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$1 million matching gift honors moms, boosts heart health

(NewMediaWire) – April 29, 2021 – DALLAS – Cardiovascular disease and strokes claim the life of one in every three women.[1] That’s why the American Heart Association, the world’s leading voluntary health organization devoted to this fight, is announcing a matching gift challenge intended to specifically raise funds needed to improve women’s health and protect the hearts of moms everywhere.

For the first $1 million the American Heart Association raises online in May, Chicago donors and volunteers Valerie and Lee Shapiro are paying tribute this Mother’s Day to moms everywhere by matching digital donations up to $1M. Lee is also a volunteer officer and member of the Association’s board of directors. All of the monies raised through the challenge will go directly to fund scientific research, initiatives to increase heart disease awareness among women and other lifesaving efforts of the Association.

Valerie Shapiro knows firsthand the value of breakthrough science. Her own mom’s life was extended thanks to advances in care made possible by the scientific discovery funded and led by the American Heart Association. At 71, she had emergency triple bypass surgery. She eventually received an artificial heart valve and a pacemaker. As a result, Valerie gained years with her mom and is “forever grateful” for the gift of more time together.

“My mom was my best friend and not a day goes by that I don’t miss her,” Valerie said. “We lost her five days before her 92nd birthday, but thanks to lifesaving research funded by the American Heart Association, our family made special memories for another 20 years. Lee and I both lost our mothers to cardiovascular disease, which is why we can’t think of a better time to honor moms everywhere than during the month in which we celebrate Mother’s Day.”

Cardiovascular disease is the No. 1 killer of women. During the COVID-19 pandemic, women everywhere have seen their roles as mothers and caretakers stressed and their responsibilities increased, while at the same time experiencing reduced social support and limited opportunities for physical activity. Many mothers now balance working at home while also taking care of young children, overseeing remote schooling and caring for older family members.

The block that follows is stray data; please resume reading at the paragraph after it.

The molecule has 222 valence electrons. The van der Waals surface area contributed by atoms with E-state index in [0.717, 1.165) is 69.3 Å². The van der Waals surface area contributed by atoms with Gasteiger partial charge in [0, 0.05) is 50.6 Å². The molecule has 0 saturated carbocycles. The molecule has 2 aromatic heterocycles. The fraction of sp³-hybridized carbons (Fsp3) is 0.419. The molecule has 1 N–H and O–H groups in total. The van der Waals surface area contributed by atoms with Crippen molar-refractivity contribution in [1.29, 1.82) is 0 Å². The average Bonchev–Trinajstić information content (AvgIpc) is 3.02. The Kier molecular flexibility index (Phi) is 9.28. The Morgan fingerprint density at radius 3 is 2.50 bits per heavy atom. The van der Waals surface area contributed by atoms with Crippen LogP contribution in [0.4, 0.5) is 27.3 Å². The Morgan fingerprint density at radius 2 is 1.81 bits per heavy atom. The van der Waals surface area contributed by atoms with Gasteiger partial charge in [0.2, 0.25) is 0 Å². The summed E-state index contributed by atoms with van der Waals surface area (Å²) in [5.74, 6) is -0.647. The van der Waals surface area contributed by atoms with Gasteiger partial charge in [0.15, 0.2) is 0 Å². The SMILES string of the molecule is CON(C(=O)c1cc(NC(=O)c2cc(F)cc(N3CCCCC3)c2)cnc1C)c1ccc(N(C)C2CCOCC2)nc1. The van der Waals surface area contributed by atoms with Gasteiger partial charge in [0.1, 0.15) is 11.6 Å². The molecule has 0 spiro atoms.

“Too often it is our moms who put their own health and well-being on the back burner,” American Heart Association Chief Executive Officer Nancy Brown said. “While moms take care of the hearts of those they love, the American Heart Association is here to take care of theirs. My hope is that the Shapiro’s generosity and commitment to women’s health will inspire others to honor the moms in their lives by donating to our lifesaving mission and in turn, create a legacy of health for all mothers for decades to come.”

Interested donors are encouraged to donate at Heart.org. Then tell her what she means to you by sending them a customizable e-card, along with a note that a donation to the American Heart Association was made in their name and honor. The Association believes moms deserve more than just one day and we’re excited to celebrate and protect their hearts throughout the month – especially on Mother’s Day, May 9. To help create a groundswell for the campaign, we are also encouraging everyone to share stories of their hero moms across social media using the hashtag #MyHeroMyMom.

About the American Heart Association

The American Heart Association is a relentless force for a world of longer, healthier lives. We are dedicated to ensuring equitable health in all communities. Through collaboration with numerous organizations, and powered by millions of volunteers, we fund innovative research, advocate for the public’s health and share lifesaving resources. The Dallas-based organization has been a leading source of health information for nearly a century. Connect with us on heart.org, Facebook, Twitter or by calling 1-800-AHA-USA1.

For Media Inquiries: 214-706-1173

Leslie Holland: 214-706-1438; Leslie.holland@heart.org

For Public Inquiries: 1-800-AHA-USA1 (242-8721)

heart.org and stroke.org

 

 


[1] Virani SS, Alonso A, Aparicio HJ, Benjamin EJ, Bittencourt MS, Callaway CW, Carson AP, Chamberlain AM, Cheng S, Delling FN, Elkind MSV, Evenson KR, Ferguson JF, Gupta DK, Khan SS, Kissela BM, Knutson KL, Lee CD, Lewis TT, Liu J, Loop MS, Lutsey PL, Ma J, Mackey J, Martin SS, Matchar DB, Mussolino ME, Navaneethan SD, Perak AM, Roth GA, Samad Z, Satou GM, Schroeder EB, Shah SH, Shay CM, Stokes A, VanWagner LB, Wang N-Y, Tsao CW; on behalf of the American Heart Association Council on Epidemiology and Prevention Statistics Committee and Stroke Statistics Subcommittee. Heart disease and stroke statistics—2021 update: a report from the American Heart Association [published online ahead of print January 27, 2021]. Circulation. doi: 10.1161/CIR.0000000000000950, Link.



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